Even Nolan's philosophy is also not unique to the concept of vigilante movies.  You forget, Nolan is a supposed "auteur" -- part of the criteria of being an "auteur" (at least as the Cahiers du Cinema and Andrew Sarris defined it) involves having an original philosophy -in the same way that new philosophers advance new philosophies.  To say that no idea is new is the same similar to saying that "Relativism" and "Dualism" are the same thing.  

 

Auteurs build off works of the past, both in terms of singular works as well as conventions within a genre.  Tarantino is able to lift whole scenes from other movies because he always "recontextualizes" them to make a comment either on the genre or to add meaning to the film. 

 

For Nolan to be ignorant to vigilante films like "Dirty Harry," "Taxi Driver," and William Lustig's "Vigilante" (not to mention the thousands of westerns that originally explored these issues) and not to distinguish himself from those films is also problematic. 

 

Today, the prevailing thought is that someone who establishes himself as knowing the public good is ultimately an egoistic and flawed individual.  A boundary-pushing director would probably want to play devil's advocate just to promote public thought and to challenge that notion. 

 

If Nolan were truly transgressive and "auteurish," he would rarify the Batman myth and glorify the individual.  Instead, he asks you to get off on the concept of the Batman, while saying, but, wait, this might not be a good idea at all.

 

You can make the same argument while in a far more clever and sarcastic way, by saying "Wait, Batman is the best idea ever, and I think we should do away with collective justice all together and embrace nothing but vigilante justice."

 

Nolan is not an "auteur."  The thought he ultimately provokes has already been sanctioned and stamped with the public's seal of approval.  He is not challenging myth, as Roland Barthes would say -- myth is being spoken through him.  He is myth. 

 

Revolutionary directors like artists, novelists, poets and philosophers are interested in breaking down and challenging every myth, conception, prejudice, expectation and philosophy that we cherish.  Because most all of these are the product of our collective bullshit.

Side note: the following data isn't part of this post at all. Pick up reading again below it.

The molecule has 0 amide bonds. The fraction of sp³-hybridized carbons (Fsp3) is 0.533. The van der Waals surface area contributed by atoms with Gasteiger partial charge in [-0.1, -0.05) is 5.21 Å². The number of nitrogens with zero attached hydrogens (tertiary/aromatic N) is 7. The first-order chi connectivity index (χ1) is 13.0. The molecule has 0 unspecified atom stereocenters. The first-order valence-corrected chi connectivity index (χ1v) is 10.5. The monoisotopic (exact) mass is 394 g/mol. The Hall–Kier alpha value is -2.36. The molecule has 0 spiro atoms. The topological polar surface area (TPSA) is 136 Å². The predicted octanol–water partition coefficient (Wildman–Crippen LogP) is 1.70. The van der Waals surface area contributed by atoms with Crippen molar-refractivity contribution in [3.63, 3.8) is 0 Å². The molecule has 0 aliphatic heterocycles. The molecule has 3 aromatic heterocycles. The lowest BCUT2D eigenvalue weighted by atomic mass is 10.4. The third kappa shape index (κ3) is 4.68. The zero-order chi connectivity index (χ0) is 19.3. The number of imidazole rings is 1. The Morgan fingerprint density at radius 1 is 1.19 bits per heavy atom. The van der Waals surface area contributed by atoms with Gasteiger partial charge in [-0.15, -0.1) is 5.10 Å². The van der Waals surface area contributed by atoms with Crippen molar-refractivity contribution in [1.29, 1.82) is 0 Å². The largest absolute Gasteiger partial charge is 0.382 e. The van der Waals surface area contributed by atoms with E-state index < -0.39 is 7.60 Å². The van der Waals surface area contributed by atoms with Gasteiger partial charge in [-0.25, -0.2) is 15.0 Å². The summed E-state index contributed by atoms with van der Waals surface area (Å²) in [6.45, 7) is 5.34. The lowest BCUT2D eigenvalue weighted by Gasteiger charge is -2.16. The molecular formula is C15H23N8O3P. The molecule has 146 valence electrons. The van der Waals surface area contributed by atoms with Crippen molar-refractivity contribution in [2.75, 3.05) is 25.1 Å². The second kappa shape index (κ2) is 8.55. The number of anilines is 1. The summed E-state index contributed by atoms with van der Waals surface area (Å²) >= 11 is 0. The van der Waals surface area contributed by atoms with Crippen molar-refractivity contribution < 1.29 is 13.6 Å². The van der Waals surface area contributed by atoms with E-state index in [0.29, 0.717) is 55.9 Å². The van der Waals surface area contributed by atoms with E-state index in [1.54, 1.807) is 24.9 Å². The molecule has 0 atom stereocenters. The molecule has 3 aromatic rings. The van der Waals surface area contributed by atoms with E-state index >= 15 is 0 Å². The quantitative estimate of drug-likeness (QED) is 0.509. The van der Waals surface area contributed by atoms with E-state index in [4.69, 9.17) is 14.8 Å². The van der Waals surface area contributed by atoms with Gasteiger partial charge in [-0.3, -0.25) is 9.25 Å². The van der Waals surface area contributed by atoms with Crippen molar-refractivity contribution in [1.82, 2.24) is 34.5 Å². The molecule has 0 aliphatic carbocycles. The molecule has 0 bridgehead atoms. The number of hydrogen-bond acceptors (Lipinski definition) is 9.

Auteurs help us to keep it real while blowing our mind in the process.  That is their fealty to their art.  That is why governments do away with artists first.  Because a true artist is dangerous to your very mental being. 

 

They don't think like you.  They don't behave like you.  They probably don't look like you.  In fact, they probably kind of frighten you because their viewpoints cause you to reassess years of internal logic and coda you have naturally formed and which have proven useful to your own existence. 

 

Batman, as a self-imposed outcast, is a vehicle for some truly progressive and revolutionary thought; Nolan could have been the man do such a thing.  But as most of his films demonstrate, he is interested in re-affirming that area of the brain that you think is progressive but is really still conservative.

 

 

 

 

Nolansucks
Nolansucks

 @tr1cky1

 Completely disagree.  Let me challenge this idea you have been inculcated with POSSIBLY by a public institution of education to imprison you with ideologies that limit your human potential.  If you accept the idea that no idea is new -- don't you limit the possibility that within your own imagination lies the gateway to a novel world?  Have you not been taught a valuable word as applied to the human condition by Darwin -- "evolution"?  Isn't change the cornerstone, the very foundation of evolution?  And when something changes, do our methods of recording such transient instances not only reflect that change but the very instruments of recording also change as well?  Does your own face look the same today in the mirror as it did many years ago?  Does not language adapt, as it did for the concept of "evolution," to describe and relate that change through spoken and written communication?  And don't new stories arise based on these changes?  There are many beautiful stories which had not existed prior to their own existence.  Here we must make a distinction between stories, and themes, or emotions.  Contrary to popular belief, Shakespeare did not write every story.   Your mind is so unique that though it bears striking resemblance to other human minds, it is still personalized as your own.  The elasticity of human cognition is what distinguishes us from the animals that serve us.  If you tell someone that Shakespeare has done it all, and you are treading territory already traveled by his pen, then doesn't that place an incredible burden on future generations?  Shouldn't the point be to encourage them to do the impossible so that they are not doomed to replication from the get-go?  Or do you wisn to live in a society of mediocrity?  Where everyone is comforted by the notion that the person next to them is unoriginal as well.  Isn't that a lot like saying all life in our vast universe must look nearly identical to human life?  I choose to believe Joseph Campbell on this topic as opposed to "South Park" -- though "South Park" has made some wonderful observations.